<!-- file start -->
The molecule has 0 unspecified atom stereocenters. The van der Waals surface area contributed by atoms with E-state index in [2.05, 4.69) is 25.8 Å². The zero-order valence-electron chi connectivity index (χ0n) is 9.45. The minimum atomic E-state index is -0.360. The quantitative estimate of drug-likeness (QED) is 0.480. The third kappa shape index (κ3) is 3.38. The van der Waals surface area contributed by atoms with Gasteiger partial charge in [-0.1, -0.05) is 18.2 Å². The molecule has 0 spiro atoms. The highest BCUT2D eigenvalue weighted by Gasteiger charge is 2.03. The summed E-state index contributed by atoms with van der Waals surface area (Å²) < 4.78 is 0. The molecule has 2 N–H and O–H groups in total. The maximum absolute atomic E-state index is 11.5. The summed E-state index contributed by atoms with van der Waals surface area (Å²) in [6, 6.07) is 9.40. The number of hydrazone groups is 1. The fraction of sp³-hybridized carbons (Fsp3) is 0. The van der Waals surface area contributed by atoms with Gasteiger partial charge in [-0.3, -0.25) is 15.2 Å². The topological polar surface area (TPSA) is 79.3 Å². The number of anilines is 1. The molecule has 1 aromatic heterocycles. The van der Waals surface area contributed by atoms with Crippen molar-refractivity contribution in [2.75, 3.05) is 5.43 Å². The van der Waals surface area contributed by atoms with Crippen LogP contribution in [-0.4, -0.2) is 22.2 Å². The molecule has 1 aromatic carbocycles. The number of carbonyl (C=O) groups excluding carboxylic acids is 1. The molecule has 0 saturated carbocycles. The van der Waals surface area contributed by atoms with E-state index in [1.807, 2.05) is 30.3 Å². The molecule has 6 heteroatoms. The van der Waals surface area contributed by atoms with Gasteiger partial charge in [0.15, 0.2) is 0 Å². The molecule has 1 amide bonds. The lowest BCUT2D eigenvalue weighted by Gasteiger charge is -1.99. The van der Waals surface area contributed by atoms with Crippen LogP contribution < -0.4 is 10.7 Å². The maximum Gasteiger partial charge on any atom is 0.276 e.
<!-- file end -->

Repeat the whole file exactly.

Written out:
The molecule has 0 unspecified atom stereocenters. The van der Waals surface area contributed by atoms with E-state index in [2.05, 4.69) is 25.8 Å². The zero-order valence-electron chi connectivity index (χ0n) is 9.45. The minimum atomic E-state index is -0.360. The quantitative estimate of drug-likeness (QED) is 0.480. The third kappa shape index (κ3) is 3.38. The van der Waals surface area contributed by atoms with Gasteiger partial charge in [-0.1, -0.05) is 18.2 Å². The molecule has 0 spiro atoms. The highest BCUT2D eigenvalue weighted by Gasteiger charge is 2.03. The summed E-state index contributed by atoms with van der Waals surface area (Å²) < 4.78 is 0. The molecule has 2 N–H and O–H groups in total. The maximum absolute atomic E-state index is 11.5. The summed E-state index contributed by atoms with van der Waals surface area (Å²) in [6, 6.07) is 9.40. The number of hydrazone groups is 1. The fraction of sp³-hybridized carbons (Fsp3) is 0. The van der Waals surface area contributed by atoms with Gasteiger partial charge in [-0.3, -0.25) is 15.2 Å². The topological polar surface area (TPSA) is 79.3 Å². The number of anilines is 1. The molecule has 1 aromatic heterocycles. The van der Waals surface area contributed by atoms with Crippen molar-refractivity contribution in [2.75, 3.05) is 5.43 Å². The van der Waals surface area contributed by atoms with Crippen LogP contribution in [-0.4, -0.2) is 22.2 Å². The molecule has 1 aromatic carbocycles. The number of carbonyl (C=O) groups excluding carboxylic acids is 1. The molecule has 0 saturated carbocycles. The van der Waals surface area contributed by atoms with E-state index in [1.807, 2.05) is 30.3 Å². The molecule has 6 heteroatoms. The van der Waals surface area contributed by atoms with Gasteiger partial charge in [0.15, 0.2) is 0 Å². The molecule has 1 amide bonds. The lowest BCUT2D eigenvalue weighted by Gasteiger charge is -1.99. The van der Waals surface area contributed by atoms with Crippen LogP contribution < -0.4 is 10.7 Å². The maximum Gasteiger partial charge on any atom is 0.276 e.